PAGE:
A much-needed tool

As an experimental instrument, ExoGENI has made countless important projects possible. “In the process of using ExoGENI to perform research, we would add new features as needs arose,” said Baldin. “It was quite rewarding to see these improvements having an impact on other researchers and their work, almost immediately.”

One of these projects was co-led by Mandal and Michael Zink from the University of Massachusetts. The team used ExoGENI’s edge cloud capability to process near-ground weather data from a radar network in the Dallas/Fort Worth area of Texas as part of the NSF’s Engineering Center for Collaborative Adaptive Sensing of the Atmosphere (CASA).

Weather and the data associated with it can change very quickly during a severe storm or tornado. The radar network uses Chameleon’s ability to connect with ExoGENI to quickly ramp up computing resources when hazardous weather conditions arise. The ability to harness the computing power needed to rapidly analyze large amounts of data can help improve observation and prediction of hazardous weather events, while keeping computing resources open for other uses during routine operations.

A research team headed by Aranya Chakrabortty at North Carolina State University collaborated with Xin to experiment with power grid monitoring using the ExoGENI testbed. With more heterogeneous power sources and more sensors available to monitor power data, there is a need for better ways to analyze that data in real time. The researchers linked real-time data from power grid sensors collecting as many as 120 data points per second to on-demand computing resources at ExoGENI nodes throughout the U.S. This let them test data-intensive approaches that might eventually be used to monitor output from a mixture of power sources and catch problems before they become critical.

The Internet of the future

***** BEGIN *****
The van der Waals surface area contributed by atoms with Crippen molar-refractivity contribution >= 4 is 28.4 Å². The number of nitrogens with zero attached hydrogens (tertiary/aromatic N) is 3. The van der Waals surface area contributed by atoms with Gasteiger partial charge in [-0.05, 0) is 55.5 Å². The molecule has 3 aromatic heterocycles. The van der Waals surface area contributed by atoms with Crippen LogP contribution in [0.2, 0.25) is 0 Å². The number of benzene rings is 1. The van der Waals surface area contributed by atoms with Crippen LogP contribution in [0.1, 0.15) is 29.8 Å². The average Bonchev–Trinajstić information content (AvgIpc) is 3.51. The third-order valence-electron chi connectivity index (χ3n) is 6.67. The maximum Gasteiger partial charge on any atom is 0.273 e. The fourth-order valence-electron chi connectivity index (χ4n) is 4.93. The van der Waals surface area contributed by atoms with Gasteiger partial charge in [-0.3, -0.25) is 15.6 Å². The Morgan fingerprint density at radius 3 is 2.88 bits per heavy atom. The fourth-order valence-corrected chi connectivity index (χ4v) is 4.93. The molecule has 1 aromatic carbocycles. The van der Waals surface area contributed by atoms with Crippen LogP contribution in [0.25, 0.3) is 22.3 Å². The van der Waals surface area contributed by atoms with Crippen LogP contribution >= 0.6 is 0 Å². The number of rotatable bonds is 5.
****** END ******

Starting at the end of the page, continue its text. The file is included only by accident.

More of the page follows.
The ExoGENI project also provided important opportunities for Baldin’s team to build connections with other institutions and research groups. “It was a huge stepping stone because people now know we aren’t afraid of complex and logistically difficult projects,” he said. “ExoGENI gave us critical experience in running a multi-organizational project involving large distributed systems. At its peak, the computing power for the testbed was operated at more than 20 sites around the U.S.” 

Baldin and his team are drawing on their experiences with ExoGENI to create a next-generation distributed system known as FABRIC. This NSF-funded testbed combines a cloud system with high-speed optical links to give scientists a place to study new Internet architectures at scale. FABRIC will let computer scientists study completely new approaches to storing and processing data on the fly so that they can figure out what might be applicable to the Internet of the future.

“Although FABRIC is an independent project, it is in many ways an intellectual successor to ExoGENI,” said Baldin, who is the PI for the FABRIC project. “Like ExoGENI, FABRIC involves building a system while it is being used—but with ExoGENI we proved that our team can handle taking off in an airplane that’s still being built.”